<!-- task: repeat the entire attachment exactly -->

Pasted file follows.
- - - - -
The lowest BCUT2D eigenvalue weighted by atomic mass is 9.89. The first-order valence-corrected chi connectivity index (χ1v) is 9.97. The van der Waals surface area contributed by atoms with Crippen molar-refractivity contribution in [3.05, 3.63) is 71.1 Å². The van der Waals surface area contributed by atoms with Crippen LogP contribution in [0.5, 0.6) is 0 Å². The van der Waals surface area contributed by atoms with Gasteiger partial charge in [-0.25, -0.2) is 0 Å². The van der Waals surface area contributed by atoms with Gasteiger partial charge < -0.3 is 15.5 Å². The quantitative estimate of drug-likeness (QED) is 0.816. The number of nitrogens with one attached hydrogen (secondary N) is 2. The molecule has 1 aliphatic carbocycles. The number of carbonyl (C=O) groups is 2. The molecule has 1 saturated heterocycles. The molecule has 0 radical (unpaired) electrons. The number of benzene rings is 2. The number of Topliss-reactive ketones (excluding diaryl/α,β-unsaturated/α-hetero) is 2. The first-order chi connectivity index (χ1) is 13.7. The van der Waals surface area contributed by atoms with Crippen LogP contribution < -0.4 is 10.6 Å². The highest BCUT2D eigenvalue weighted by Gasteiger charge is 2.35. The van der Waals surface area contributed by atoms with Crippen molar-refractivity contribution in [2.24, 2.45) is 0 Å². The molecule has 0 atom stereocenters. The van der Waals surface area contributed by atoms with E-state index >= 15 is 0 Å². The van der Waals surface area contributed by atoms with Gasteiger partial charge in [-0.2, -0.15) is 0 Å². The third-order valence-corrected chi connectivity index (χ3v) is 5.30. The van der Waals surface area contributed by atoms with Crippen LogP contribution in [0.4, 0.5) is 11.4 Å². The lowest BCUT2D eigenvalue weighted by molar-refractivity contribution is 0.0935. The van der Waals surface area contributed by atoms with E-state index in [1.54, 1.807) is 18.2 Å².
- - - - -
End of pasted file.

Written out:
The lowest BCUT2D eigenvalue weighted by atomic mass is 9.89. The first-order valence-corrected chi connectivity index (χ1v) is 9.97. The van der Waals surface area contributed by atoms with Crippen molar-refractivity contribution in [3.05, 3.63) is 71.1 Å². The van der Waals surface area contributed by atoms with Crippen LogP contribution in [0.5, 0.6) is 0 Å². The van der Waals surface area contributed by atoms with Gasteiger partial charge in [-0.25, -0.2) is 0 Å². The van der Waals surface area contributed by atoms with Gasteiger partial charge < -0.3 is 15.5 Å². The quantitative estimate of drug-likeness (QED) is 0.816. The number of nitrogens with one attached hydrogen (secondary N) is 2. The molecule has 1 aliphatic carbocycles. The number of carbonyl (C=O) groups is 2. The molecule has 1 saturated heterocycles. The molecule has 0 radical (unpaired) electrons. The number of benzene rings is 2. The number of Topliss-reactive ketones (excluding diaryl/α,β-unsaturated/α-hetero) is 2. The first-order chi connectivity index (χ1) is 13.7. The van der Waals surface area contributed by atoms with Crippen LogP contribution < -0.4 is 10.6 Å². The highest BCUT2D eigenvalue weighted by Gasteiger charge is 2.35. The van der Waals surface area contributed by atoms with Crippen molar-refractivity contribution in [2.24, 2.45) is 0 Å². The molecule has 0 atom stereocenters. The van der Waals surface area contributed by atoms with E-state index >= 15 is 0 Å². The van der Waals surface area contributed by atoms with Gasteiger partial charge in [-0.2, -0.15) is 0 Å². The third-order valence-corrected chi connectivity index (χ3v) is 5.30. The van der Waals surface area contributed by atoms with Crippen LogP contribution in [0.4, 0.5) is 11.4 Å². The lowest BCUT2D eigenvalue weighted by molar-refractivity contribution is 0.0935. The van der Waals surface area contributed by atoms with E-state index in [1.54, 1.807) is 18.2 Å².